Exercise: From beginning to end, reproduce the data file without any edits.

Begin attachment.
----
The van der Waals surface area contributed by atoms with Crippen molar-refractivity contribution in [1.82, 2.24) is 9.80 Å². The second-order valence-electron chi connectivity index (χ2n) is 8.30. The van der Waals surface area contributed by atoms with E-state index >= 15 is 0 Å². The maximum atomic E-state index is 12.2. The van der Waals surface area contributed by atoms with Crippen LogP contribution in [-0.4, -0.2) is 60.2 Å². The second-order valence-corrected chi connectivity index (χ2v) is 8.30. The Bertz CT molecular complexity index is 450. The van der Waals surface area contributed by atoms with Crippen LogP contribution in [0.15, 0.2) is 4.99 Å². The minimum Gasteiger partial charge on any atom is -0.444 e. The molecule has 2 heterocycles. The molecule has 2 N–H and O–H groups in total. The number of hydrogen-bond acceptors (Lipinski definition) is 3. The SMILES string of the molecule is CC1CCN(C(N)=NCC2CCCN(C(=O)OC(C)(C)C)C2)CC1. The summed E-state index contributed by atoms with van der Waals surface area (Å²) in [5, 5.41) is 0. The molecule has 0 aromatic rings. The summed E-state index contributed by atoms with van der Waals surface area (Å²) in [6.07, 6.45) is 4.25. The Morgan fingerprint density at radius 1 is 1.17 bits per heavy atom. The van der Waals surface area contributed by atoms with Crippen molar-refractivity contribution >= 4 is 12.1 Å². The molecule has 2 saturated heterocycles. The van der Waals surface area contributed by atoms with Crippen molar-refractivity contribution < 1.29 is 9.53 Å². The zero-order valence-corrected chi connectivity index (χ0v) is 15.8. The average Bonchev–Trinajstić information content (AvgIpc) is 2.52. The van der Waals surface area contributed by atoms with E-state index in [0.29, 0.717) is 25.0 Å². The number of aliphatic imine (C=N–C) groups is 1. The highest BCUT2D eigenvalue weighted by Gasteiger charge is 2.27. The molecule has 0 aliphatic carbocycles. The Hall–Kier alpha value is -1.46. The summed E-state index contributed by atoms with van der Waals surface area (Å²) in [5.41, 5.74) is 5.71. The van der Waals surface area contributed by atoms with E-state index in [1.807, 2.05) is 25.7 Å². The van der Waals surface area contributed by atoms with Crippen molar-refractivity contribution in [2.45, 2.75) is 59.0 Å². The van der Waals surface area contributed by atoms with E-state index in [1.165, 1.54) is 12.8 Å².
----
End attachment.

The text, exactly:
The van der Waals surface area contributed by atoms with Crippen molar-refractivity contribution in [1.82, 2.24) is 9.80 Å². The second-order valence-electron chi connectivity index (χ2n) is 8.30. The van der Waals surface area contributed by atoms with E-state index >= 15 is 0 Å². The maximum atomic E-state index is 12.2. The van der Waals surface area contributed by atoms with Crippen LogP contribution in [-0.4, -0.2) is 60.2 Å². The second-order valence-corrected chi connectivity index (χ2v) is 8.30. The Bertz CT molecular complexity index is 450. The van der Waals surface area contributed by atoms with Crippen LogP contribution in [0.15, 0.2) is 4.99 Å². The minimum Gasteiger partial charge on any atom is -0.444 e. The molecule has 2 heterocycles. The molecule has 2 N–H and O–H groups in total. The number of hydrogen-bond acceptors (Lipinski definition) is 3. The SMILES string of the molecule is CC1CCN(C(N)=NCC2CCCN(C(=O)OC(C)(C)C)C2)CC1. The summed E-state index contributed by atoms with van der Waals surface area (Å²) in [5, 5.41) is 0. The molecule has 0 aromatic rings. The summed E-state index contributed by atoms with van der Waals surface area (Å²) in [6.07, 6.45) is 4.25. The Morgan fingerprint density at radius 1 is 1.17 bits per heavy atom. The van der Waals surface area contributed by atoms with Crippen molar-refractivity contribution >= 4 is 12.1 Å². The molecule has 2 saturated heterocycles. The van der Waals surface area contributed by atoms with Crippen molar-refractivity contribution < 1.29 is 9.53 Å². The zero-order valence-corrected chi connectivity index (χ0v) is 15.8. The average Bonchev–Trinajstić information content (AvgIpc) is 2.52. The van der Waals surface area contributed by atoms with E-state index in [0.29, 0.717) is 25.0 Å². The number of aliphatic imine (C=N–C) groups is 1. The highest BCUT2D eigenvalue weighted by Gasteiger charge is 2.27. The molecule has 0 aliphatic carbocycles. The Hall–Kier alpha value is -1.46. The summed E-state index contributed by atoms with van der Waals surface area (Å²) in [5.41, 5.74) is 5.71. The van der Waals surface area contributed by atoms with E-state index in [1.807, 2.05) is 25.7 Å². The van der Waals surface area contributed by atoms with Crippen molar-refractivity contribution in [2.45, 2.75) is 59.0 Å². The van der Waals surface area contributed by atoms with E-state index in [1.165, 1.54) is 12.8 Å².